State Medicaid programs continue to serve as a vanguard for the patient-centered medical home (PCMH) movement.
By the end of 2012, 26 state Medicaid programs had launched PCMH initiatives on a state, regional or local level, thereby providing impetus for the PCMH, as well as lessons for public and private payers on how to implement and sustain innovative payment and delivery models. That's according to Mary Takach, R.N., M.P.H., program director for the National Academy for State Health Policy and author of a Health Affairs article(www.commonwealthfund.org) published in November.
"Without Medicaid, there may not have been medical home initiatives at all in many states," said Takach in a recent interview with AAFP News Now.
In the Health Affairs article, Takach pointed out that "early Medicaid patient-centered medical home initiatives primarily served mothers and children."
"Because of budget pressures, compelling evidence about ability to improve the quality of care and lower costs with a focus on high-risk patients, and new opportunities through the (Patient Protection and) Affordable Care Act (ACA), states are now adapting early initiatives or developing new ones to service their most costly populations -- patients with chronic conditions," Takach said in the article.
Takach cited Minnesota's Medicaid program as an example, saying that the state was "an early innovator in efforts to focus on chronically ill populations." As part of that process, the state "designed a care management fee that was adjusted according to the number of a patient's chronic conditions and that was added to a practice's fee-for-service payments."
"The adjustment was designed to take into account the time and resources -- including staff and information technology -- that a primary care practice required to manage the care of patients with complex conditions," according to the article.
The ACA, meanwhile, also provided impetus for Medicaid PCMH initiatives to focus on the chronically ill. The law gives Medicaid agencies with an approved state plan amendment a 90 percent federal match for two years to provide health home services when specific criteria are met.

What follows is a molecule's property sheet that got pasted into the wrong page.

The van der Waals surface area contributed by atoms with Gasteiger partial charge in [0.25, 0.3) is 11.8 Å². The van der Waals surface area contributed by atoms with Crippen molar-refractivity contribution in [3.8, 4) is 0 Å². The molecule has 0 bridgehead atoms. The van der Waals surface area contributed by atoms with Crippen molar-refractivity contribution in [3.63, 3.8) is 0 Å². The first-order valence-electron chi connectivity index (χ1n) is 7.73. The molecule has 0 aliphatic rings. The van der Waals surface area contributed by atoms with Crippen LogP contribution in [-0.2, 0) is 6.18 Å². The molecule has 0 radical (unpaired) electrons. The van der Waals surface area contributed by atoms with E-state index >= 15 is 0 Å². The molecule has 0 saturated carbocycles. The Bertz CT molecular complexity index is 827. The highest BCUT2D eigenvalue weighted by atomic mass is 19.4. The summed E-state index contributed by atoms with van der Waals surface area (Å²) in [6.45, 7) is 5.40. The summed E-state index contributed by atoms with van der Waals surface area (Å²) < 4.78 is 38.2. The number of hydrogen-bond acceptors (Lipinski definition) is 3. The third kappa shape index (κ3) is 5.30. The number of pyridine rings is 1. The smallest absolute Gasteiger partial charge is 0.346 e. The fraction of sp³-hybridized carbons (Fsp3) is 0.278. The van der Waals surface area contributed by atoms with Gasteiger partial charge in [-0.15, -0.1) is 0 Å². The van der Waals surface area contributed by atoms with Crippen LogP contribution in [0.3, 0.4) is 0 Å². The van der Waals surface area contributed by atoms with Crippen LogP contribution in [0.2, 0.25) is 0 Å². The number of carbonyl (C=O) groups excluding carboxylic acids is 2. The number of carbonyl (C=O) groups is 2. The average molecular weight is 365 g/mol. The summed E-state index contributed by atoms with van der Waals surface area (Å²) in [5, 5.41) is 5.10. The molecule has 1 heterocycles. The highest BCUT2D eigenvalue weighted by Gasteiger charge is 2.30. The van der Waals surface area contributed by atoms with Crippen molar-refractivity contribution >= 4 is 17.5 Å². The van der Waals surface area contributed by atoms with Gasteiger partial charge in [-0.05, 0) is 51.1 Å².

"Health homes described in section 2703 of the act share many features with patient-centered medical homes, but the law requires that states focus services on chronically ill populations," according to the article.
In the area of lessons learned, the initiatives have demonstrated that payers need to help practices with the transformation process and that the transformation process itself takes time, said Takach. "Payers need to come prepared knowing that they need to help practices with the transformation, or practices will not transform."
Moreover, said Takach, "the return on the (PCMH) investments are not going to be seen in a year and probably won't be seen in two years or maybe even three years."
Increasingly, Medicaid PCMH programs are using shared teams or networks for their PCMH initiatives, thus giving small practices access to ready-made infrastructures and allowing them to employ the services of a care coordinator or behavioral health specialist as part of the PCMH package, according to Takach.
"In 2012, Alabama, Maine, Michigan and Minnesota added shared, locally based teams or networks to help practices -- particularly small ones -- become medical homes and to provide resources to better address the need of Medicaid patients with complex conditions," said the Health Affairs article. "The shared teams may include registered nurses, behavioral health specialists, pharmacists, nutritionists and community health workers; teams are often based at a hospital or community health center."
Before 2012, four states -- New York, North Carolina, Oklahoma and Vermont -- had team or network care models, according to the article.